Insight & Analysis

Press release: The £23bn payment squeeze: how UK firms are squeezing suppliers with late payments

Published: Jun 2023

31st May 2023 – The UK’s larger businesses are putting pressure on their supply chains with late payments and even cash freezes as they try to protect cash flow and preserve liquidity, according to new research1 by Proactis.

The software business says a quarter of companies with more than 50 employees intend to delay supplier payments beyond the terms agreed, with a further 28% implementing a temporary payment freeze on all suppliers to preserve cash.

The move is a matter of survival for many firms. The Proactis research suggests that one in five businesses are implementing a ‘payment squeeze’ to remain viable, while one in three say they won’t be able to pay staff or complete crucial activities if they do nothing.

In total, the research showed that some 85% of major firms in the UK intend to employ some form of cash flow strategy, with over half looking into the combination of either delaying or freezing payments (53%). Re-negotiating payment terms on supplier invoices is the second most popular method (49%), followed by plans to ask for earlier payment of their own sales invoices (34%).

Business Secretary Grant Shapps announced a review into payment practices in December aimed at protecting small businesses. There is over £23.4 billion currently owed in outstanding invoices to UK businesses2.

Ilija Ugrinic is Commercial Solutions Director at Proactis: “The payment squeeze is yet another symptom of the challenging trading environment facing businesses. Cost pressures are prompting many to closely watch their cash flow as reduced liquidity threatens even the most vital payments.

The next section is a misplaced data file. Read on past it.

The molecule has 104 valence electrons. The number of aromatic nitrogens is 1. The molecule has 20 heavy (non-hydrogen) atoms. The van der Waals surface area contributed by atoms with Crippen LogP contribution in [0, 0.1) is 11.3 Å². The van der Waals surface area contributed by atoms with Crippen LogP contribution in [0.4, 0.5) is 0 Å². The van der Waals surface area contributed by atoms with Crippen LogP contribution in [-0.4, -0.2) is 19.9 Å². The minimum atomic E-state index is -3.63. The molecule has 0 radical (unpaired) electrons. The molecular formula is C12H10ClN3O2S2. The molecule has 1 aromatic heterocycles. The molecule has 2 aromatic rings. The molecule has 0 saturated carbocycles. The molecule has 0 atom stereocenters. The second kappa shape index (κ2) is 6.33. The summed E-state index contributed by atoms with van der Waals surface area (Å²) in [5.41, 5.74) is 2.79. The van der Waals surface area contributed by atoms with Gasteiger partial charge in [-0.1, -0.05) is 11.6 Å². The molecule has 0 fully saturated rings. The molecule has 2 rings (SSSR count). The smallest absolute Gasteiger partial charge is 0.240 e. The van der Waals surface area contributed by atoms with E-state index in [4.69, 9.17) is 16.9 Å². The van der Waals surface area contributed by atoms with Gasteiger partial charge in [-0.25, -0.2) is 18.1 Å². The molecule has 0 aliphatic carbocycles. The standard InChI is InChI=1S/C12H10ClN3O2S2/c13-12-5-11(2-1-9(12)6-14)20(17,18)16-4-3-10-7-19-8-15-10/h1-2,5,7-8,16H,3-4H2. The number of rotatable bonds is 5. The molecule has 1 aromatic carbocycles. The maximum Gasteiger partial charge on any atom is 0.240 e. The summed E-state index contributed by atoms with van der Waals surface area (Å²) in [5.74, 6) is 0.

“It is often a last resort, and there are more proactive ways to approach the challenge. Digital finance processes can dramatically influence the flow of payments and visibility of expenditure – if more companies turned to digital solutions rather than enforcing payment squeezes, there would be far less pressure on businesses everywhere.”

The research from Proactis suggests that some 60% of larger firms intend to reduce the payment terms on their sales invoices to 10 days or fewer in the hope of recovering cash more quickly. Around half have also extended their supplier payment terms to 30 days or more.

It also unearthed an opportunistic minority of businesses seeking to take advantage of the UK payment squeeze. Around one in seven businesses says they are freezing or delaying payments because they know their competitors are doing so and want to make the most of the opportunity.

The use of automated payments software can help to optimise cash flow, control accounts payable (AP) spend, and turn it into a profit centre. Superior control over these processes allows financial teams to spend more time on identifying potential financial pinch points and considering alternative solutions to avoid the need for a payment squeeze.

Ilija added: “Automation can pave the way for quick wins – such as gaining discounts for providing early payment to suppliers – and creates a new-found flexibility in cash flow. From preventing businesses from overpaying for products, to removing any risk of duplication or unnecessary spend, the individual small benefits that automation brings can together add up and have a sizeable impact on the bottom line – meaning the concept of a payment squeeze could become a thing of the past.”

  1. The research was commissioned by Proactis and conducted by market research and insight agency, Opinium, between the 23rd March – 4th April 2023. The research was conducted in a sample of 1,061 senior manager+ with responsibility for finance in companies of 50-10,000 employees internationally. All our respondents had the following titles: Owner/Proprietor, Partner, Chairman, Chief Executive, Managing Director, Non-Executive Director, Other board level manager/director, Other senior manager/director below board level. Specific samples by nation available on request.

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